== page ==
Applicant argued that, based on Congressional intent, Section 2(b) should be interpreted to include an exception for governmental entities seeking to register their own insignia. But the Board noted that such an exception is absent from the statutory text, and it refused to presume that Congress intended such an exception. The Board observed that Section 2(c) and 2(d) contain express exceptions like that which Applicant proposes. These provisions clearly show that Congress is fully capable of providing statutory exceptions when it intends to do so. Moreover, Congress has revisited the trademark law numerous times in the 100 years since the prohibition against registering governmental indicia was first enacted, and it has not provided the proposed exception. Consequently, the Board found it hard to believe that Congress intended this governmental exception but failed to expressly provide it.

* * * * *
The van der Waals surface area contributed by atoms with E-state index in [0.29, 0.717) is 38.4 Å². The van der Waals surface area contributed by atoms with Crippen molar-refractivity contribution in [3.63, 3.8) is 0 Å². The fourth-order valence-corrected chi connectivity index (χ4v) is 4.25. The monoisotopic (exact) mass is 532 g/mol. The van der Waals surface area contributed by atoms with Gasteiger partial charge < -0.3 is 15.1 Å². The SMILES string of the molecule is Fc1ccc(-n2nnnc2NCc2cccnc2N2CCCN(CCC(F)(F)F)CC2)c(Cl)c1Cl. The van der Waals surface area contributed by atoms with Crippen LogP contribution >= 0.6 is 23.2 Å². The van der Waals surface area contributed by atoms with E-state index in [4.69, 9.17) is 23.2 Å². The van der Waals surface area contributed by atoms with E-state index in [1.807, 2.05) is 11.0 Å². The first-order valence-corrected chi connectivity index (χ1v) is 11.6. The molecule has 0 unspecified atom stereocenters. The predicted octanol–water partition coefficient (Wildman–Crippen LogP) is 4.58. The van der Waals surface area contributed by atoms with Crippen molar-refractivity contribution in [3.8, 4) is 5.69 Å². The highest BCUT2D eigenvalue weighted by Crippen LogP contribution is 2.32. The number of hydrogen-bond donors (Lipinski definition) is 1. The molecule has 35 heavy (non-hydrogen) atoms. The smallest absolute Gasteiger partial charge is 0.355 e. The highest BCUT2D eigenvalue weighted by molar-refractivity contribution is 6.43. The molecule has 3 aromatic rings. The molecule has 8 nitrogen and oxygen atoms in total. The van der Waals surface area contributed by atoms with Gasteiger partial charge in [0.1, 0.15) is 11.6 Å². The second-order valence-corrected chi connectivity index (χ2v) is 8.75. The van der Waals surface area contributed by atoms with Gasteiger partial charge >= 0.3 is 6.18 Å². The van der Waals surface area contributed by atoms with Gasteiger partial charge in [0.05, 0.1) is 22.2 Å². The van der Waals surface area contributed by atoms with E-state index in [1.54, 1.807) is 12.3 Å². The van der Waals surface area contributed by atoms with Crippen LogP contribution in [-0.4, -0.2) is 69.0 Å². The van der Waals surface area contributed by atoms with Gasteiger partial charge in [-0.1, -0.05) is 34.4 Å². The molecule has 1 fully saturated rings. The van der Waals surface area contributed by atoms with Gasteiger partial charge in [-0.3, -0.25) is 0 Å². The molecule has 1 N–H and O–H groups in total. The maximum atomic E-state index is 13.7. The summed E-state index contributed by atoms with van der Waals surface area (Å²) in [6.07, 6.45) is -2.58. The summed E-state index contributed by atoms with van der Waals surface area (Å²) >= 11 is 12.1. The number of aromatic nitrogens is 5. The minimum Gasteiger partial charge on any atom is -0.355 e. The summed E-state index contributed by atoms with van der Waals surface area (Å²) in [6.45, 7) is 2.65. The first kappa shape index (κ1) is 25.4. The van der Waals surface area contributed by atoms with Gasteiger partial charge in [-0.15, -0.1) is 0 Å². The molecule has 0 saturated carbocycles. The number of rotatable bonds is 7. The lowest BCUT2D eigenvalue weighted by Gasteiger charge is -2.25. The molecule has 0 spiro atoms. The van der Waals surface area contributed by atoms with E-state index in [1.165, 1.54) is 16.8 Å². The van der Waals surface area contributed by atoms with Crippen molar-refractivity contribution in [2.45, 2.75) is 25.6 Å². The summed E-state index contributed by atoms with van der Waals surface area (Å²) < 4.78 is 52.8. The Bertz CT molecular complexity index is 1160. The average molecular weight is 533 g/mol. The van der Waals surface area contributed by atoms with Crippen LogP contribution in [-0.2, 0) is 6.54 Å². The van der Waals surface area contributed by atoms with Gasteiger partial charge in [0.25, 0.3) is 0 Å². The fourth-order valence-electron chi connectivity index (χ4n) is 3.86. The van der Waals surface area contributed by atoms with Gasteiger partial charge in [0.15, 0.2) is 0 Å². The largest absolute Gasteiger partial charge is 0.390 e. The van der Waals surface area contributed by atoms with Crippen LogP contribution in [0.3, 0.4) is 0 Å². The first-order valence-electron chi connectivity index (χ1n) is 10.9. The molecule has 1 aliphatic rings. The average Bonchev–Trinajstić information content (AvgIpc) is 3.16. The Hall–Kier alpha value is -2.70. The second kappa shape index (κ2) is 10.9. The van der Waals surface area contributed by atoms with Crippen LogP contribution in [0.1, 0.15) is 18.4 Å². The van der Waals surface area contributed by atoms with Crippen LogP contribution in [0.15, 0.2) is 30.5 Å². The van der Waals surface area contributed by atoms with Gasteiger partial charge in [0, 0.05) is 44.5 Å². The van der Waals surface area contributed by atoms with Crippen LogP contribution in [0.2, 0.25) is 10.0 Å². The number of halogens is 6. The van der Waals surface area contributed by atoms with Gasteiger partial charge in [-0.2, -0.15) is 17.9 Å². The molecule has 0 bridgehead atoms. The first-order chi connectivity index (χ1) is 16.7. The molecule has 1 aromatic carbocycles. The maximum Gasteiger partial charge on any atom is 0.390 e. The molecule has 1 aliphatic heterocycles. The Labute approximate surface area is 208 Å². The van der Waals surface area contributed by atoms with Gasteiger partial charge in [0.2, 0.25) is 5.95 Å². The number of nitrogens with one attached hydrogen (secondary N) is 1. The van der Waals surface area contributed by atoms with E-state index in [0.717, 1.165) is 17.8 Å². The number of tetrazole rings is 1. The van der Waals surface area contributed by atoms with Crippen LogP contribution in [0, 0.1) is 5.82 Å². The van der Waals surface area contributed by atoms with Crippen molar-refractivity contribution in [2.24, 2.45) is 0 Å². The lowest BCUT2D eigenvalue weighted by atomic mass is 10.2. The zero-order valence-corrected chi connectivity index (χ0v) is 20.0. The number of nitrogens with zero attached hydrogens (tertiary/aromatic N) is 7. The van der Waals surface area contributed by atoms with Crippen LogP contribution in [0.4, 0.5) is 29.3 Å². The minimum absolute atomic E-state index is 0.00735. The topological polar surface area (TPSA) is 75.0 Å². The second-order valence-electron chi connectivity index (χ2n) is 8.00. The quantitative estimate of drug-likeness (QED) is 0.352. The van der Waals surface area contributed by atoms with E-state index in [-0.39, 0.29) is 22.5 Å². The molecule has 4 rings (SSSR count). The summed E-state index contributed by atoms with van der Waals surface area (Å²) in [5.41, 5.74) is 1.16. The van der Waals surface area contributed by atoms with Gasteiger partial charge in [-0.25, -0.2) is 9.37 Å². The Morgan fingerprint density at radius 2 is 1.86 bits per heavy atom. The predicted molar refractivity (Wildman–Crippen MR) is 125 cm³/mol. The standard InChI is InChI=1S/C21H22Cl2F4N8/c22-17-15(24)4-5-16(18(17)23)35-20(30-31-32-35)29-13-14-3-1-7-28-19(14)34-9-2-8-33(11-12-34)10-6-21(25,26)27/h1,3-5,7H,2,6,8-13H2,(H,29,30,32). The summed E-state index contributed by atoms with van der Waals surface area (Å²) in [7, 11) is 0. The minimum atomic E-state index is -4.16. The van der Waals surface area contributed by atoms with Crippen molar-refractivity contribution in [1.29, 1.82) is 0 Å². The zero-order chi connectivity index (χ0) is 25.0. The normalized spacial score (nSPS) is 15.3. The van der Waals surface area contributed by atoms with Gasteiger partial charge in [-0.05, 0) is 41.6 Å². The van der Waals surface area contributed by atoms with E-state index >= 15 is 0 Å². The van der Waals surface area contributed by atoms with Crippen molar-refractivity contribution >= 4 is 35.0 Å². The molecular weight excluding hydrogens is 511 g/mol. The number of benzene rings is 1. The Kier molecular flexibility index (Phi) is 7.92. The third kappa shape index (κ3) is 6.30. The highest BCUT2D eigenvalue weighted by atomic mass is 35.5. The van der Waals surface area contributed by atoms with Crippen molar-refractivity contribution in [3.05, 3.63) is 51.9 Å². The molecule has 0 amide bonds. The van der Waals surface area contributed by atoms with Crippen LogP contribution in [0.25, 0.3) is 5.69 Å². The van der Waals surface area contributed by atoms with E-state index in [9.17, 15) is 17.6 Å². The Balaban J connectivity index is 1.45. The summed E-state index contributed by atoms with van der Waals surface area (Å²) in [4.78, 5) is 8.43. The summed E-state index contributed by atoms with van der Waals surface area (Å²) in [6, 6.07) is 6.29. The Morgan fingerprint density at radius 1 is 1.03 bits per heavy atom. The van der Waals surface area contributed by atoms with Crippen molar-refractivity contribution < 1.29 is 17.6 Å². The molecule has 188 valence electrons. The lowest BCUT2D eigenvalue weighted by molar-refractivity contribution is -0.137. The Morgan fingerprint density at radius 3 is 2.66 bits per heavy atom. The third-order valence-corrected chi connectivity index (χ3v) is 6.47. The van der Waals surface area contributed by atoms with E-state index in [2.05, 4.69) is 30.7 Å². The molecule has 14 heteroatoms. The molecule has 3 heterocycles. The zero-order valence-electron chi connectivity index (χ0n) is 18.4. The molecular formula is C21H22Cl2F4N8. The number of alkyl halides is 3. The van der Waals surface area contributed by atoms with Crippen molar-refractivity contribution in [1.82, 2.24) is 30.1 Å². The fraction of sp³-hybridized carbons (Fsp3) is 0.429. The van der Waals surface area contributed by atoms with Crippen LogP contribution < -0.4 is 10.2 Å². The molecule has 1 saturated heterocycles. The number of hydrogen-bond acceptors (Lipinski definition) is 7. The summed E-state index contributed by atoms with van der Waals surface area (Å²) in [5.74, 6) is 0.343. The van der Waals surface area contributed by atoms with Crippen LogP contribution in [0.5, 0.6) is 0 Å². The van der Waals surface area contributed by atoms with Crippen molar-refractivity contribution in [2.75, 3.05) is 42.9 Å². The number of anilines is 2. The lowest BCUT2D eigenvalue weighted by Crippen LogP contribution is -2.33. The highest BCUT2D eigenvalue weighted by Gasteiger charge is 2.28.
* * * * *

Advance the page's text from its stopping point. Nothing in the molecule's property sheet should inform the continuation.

Applicant contended that this prohibition was originally enacted with the intent of implementing the Paris Convention, which aims to prohibit others from registering government indicia, not governments themselves. The Board, however, pointed out that this prohibition was first enacted into United States trademark law in 1905. Although the Paris Convention currently does not require that signatories to the Convention prohibit registration of official insignia when authorized by the relevant government body, prior to 1911 there was no mention of a “registration with authorization” exception. This suggests that prior to 1911, the Convention's ban on such registrations was to be applied to all such marks, regardless of authorization or the identity of the applicant. Thus it might be presumed that in 1905 Congress intended to adopt the more restrictive approach of the 1883 text of the treaty that was then in effect.